What is cultural safety?
Written by Glenda Kickett
Our own culture is like water to fish. We live and breathe through it
Cultural Safety is used by organisations alongside Cultural Competency and Cultural Responsiveness to demonstrate their commitment to work and provide services which are welcoming and respectful of another person’s culture. It is about our practice and how we promote safe services that value our children, young people and families and their cultural identity, lived experiences and wellbeing. It is about how we facilitate culturally safe approaches that empower children and families within decision-making processes.
Cultural Safety is:
an environment that is safe for people: where there is no assault, challenge or denial of their identity, of who they are and what they need. It is about shared respect, shared meaning, shared knowledge and experience, of learning, living and working together with dignity and truly listening
For First Nations peoples, cultural safety is more than providing an environment in the workplace that ensures cultural recognition and valuing lived experiences. It is also more than working to empower children and their families. It is about building cultural connections and relationships based on mutual trust and respect evidenced within Indigenous cultures and social systems, and stories which are inclusive of languages, family kinships, protocols and obligations.
A Cultural Framework to work within
A cultural framework which encompasses cultural safety approaches to work with First Nations peoples is grounded in cultural knowledges of connection and relationships. This framework empowers children, young people and families to make appropriate decisions and set achievable goals for themselves and their families.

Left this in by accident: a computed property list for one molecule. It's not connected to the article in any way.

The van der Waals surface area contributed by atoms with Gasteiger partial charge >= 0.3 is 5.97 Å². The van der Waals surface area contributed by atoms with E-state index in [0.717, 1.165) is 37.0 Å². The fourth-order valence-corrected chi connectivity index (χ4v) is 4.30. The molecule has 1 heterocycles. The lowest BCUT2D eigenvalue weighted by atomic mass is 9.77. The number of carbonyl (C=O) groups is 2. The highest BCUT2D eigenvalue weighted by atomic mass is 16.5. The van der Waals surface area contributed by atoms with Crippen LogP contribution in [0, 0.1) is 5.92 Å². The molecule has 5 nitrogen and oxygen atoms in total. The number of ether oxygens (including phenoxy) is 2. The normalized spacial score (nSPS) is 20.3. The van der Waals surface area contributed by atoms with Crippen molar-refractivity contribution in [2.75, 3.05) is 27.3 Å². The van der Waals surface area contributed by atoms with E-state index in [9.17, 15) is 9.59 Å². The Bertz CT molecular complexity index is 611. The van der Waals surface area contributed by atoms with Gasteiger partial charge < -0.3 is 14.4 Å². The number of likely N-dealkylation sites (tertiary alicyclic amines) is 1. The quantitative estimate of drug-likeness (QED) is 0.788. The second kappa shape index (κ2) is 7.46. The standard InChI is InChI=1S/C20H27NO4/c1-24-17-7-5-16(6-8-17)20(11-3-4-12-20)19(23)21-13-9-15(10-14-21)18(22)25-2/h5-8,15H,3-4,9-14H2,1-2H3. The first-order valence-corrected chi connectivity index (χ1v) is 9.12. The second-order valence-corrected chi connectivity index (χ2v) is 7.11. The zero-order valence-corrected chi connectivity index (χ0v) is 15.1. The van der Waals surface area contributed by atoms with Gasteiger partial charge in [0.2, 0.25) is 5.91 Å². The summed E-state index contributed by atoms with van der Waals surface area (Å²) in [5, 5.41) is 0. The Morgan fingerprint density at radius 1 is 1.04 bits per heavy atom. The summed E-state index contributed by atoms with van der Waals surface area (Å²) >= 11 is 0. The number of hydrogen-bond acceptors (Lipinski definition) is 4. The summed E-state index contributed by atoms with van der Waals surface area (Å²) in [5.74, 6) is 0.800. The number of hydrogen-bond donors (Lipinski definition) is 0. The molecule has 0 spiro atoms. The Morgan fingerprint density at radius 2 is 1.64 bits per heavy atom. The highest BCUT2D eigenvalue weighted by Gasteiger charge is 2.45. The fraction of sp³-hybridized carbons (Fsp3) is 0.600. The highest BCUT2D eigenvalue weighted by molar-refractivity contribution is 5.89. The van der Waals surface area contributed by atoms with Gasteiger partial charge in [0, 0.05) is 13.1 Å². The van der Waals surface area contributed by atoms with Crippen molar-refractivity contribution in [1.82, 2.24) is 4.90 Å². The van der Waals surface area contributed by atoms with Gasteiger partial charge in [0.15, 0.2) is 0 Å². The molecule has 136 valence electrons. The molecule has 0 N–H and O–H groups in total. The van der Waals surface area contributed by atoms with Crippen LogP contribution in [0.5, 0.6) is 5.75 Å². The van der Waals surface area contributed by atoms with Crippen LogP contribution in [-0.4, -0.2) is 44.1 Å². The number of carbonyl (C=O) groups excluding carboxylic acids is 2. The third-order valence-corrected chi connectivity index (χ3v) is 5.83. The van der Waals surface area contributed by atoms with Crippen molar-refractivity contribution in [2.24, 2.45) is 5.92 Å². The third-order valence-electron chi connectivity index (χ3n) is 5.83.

In culture and community, cultural safety is about connecting with Elders and drawing upon their cultural knowledge about cultural connection and relationships within families and country – what these mean and how they are enacted to apply cultural protocols and obligations to build and maintain trust and respect.
Cultural safety is about acknowledging the multi-dimensional cultural and spiritual structures of First Nations peoples and communities which comprise of:
- Cultural Connections including land and country, knowledge, law and practices
- Spiritual Connections including worldviews, traditional systems of knowledge, lore/law and practices
- Social Connections including family, kinship and community
Cultural safety as applied from a cultural framework is holistic, considering cultural, spiritual and social connections which will guide culturally secure and culturally responsive practice frameworks applied to work with First Nations young people and families. From this approach, it is about supporting children and families to have knowledge of their cultural connections and relationships within their own culture and family groups, and places in country so that they maintain their cultural knowledge, identity and sense of belonging.
From a cultural position, Cultural Safety is ensuring respectful relationships when working with First Nations children and families – listening to stories, valuing their lived experiences, knowledges and worldviews; and building connection and trusting relationships, as described by an Aboriginal kinship carer: